Charles John Bloomfield White
- 15Wallaby Number
Charlie White was born in Maitland in 1874, and died in that city in October 1941. A speedy winger then playing for the Wallaroos, he made a fine impression for NSW in 1899 against the Mullineux-captained Britain side. NSW narrowly lost the match, 3 to 4. This led to his selection in the Metropolis side, which lost 5 to 8. On 24 June 1899 Australia played its first-ever Test against the tourists, and won 13 to 3. So Charlie was in that historic Test.
Though he played for NSW and Metropolis again, surprisingly winning the latter match 8 to 3, he did not play in any of the remaining three Tests. He had to leave the field after being kicked in the back, and was stretchered off. This could account for his non-selection. The next team to tour Australia was New Zealand, in 1903, held in the modern period to perhaps being the greatest-ever NZ team. White was in the first game against them, for NSW, the locals losing 0-12. He had to mark the great Maori player Opai Asher, who scored a try, and perhaps because of this was not selected for the second NSW game, or the Metropolitan fixture.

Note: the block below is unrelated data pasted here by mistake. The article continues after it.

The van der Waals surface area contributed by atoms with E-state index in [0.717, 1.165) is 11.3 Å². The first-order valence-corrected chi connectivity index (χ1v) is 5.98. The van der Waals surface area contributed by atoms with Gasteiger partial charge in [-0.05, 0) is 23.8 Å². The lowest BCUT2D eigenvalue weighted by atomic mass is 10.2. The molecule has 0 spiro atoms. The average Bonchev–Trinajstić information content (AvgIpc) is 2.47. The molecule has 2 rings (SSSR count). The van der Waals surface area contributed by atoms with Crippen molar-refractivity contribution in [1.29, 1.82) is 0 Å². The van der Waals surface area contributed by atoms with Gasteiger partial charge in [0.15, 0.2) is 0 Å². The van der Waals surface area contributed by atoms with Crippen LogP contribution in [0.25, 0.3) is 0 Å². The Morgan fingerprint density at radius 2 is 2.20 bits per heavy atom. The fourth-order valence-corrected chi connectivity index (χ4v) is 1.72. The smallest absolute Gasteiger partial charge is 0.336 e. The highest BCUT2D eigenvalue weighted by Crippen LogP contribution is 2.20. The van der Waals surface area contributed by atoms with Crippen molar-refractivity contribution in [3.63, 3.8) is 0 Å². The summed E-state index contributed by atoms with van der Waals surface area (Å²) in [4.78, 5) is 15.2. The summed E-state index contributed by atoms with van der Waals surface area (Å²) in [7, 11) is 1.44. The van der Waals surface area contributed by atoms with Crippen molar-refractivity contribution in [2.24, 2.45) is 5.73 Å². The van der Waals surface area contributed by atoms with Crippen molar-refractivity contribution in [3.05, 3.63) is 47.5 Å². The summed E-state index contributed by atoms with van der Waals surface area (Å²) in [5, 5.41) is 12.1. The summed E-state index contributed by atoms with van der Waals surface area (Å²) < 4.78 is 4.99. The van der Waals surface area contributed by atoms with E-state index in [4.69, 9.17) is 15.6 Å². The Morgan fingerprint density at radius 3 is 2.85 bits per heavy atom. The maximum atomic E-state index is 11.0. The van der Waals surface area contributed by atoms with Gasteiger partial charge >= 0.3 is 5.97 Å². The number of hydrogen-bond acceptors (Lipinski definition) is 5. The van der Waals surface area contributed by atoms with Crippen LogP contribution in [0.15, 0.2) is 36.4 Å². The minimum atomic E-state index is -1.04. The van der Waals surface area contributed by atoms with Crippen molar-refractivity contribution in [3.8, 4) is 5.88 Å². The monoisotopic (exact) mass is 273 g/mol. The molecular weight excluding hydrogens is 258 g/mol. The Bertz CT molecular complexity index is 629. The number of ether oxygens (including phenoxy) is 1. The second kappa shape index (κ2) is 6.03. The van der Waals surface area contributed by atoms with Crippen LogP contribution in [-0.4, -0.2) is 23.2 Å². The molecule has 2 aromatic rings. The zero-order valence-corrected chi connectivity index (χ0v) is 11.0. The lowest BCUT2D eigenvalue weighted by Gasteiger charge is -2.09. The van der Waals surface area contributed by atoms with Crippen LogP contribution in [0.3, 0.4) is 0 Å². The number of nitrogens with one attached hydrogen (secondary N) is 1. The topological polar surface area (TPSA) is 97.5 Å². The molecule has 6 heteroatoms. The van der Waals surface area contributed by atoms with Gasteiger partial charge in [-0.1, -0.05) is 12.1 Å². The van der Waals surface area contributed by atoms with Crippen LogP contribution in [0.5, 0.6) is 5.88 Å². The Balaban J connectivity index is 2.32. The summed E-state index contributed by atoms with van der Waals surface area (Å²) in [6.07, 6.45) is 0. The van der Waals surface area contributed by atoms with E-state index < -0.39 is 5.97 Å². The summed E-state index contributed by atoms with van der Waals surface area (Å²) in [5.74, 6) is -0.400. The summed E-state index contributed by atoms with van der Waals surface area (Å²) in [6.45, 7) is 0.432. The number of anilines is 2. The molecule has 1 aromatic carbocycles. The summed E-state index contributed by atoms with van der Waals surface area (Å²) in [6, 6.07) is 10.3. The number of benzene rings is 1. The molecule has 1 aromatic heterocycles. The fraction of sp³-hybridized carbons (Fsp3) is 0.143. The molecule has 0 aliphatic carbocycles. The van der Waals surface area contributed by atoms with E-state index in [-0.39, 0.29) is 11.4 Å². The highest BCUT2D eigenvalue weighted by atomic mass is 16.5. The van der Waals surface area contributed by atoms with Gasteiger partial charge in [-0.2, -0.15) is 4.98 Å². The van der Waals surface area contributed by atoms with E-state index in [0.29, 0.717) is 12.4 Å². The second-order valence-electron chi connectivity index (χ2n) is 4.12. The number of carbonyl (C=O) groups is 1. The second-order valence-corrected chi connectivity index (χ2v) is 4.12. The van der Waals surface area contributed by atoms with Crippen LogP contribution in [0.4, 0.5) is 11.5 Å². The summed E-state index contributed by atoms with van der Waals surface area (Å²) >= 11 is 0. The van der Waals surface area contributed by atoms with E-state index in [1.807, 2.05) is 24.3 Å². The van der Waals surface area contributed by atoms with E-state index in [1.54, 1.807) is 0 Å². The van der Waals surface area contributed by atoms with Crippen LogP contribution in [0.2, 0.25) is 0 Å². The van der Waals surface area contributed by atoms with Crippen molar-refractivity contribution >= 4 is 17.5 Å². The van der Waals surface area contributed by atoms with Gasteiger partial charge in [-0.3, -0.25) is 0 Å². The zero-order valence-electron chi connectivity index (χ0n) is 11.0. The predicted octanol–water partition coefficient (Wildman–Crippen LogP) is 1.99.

In hindsight his efforts were recognised and he was picked for the only Australian team on that tour, captained by Stan Wickham. New Zealand won comfortably by 22 to 3. In 1904 Great Britain was back in Australia, this time captained by David Bedell (‘Darkie’) Sivright. Though not selected for the first NSW game, he was back on the wing for the second encounter. And he was back for the first Test at the SCG. He was unfortunately injured towards the end of the first half trying to fend off his counterpart Willie Llewellyn. He left the field with a broken rib. Though nil-all at this time Australia, playing a man short, went down 0 to 17.This would end his Test career, one cap in 1899, one in 1903 and one in 1904. He would also play 16 matches for NSW from 1894 to 1904, 11 of them being against Queensland. He was a carrier by trade.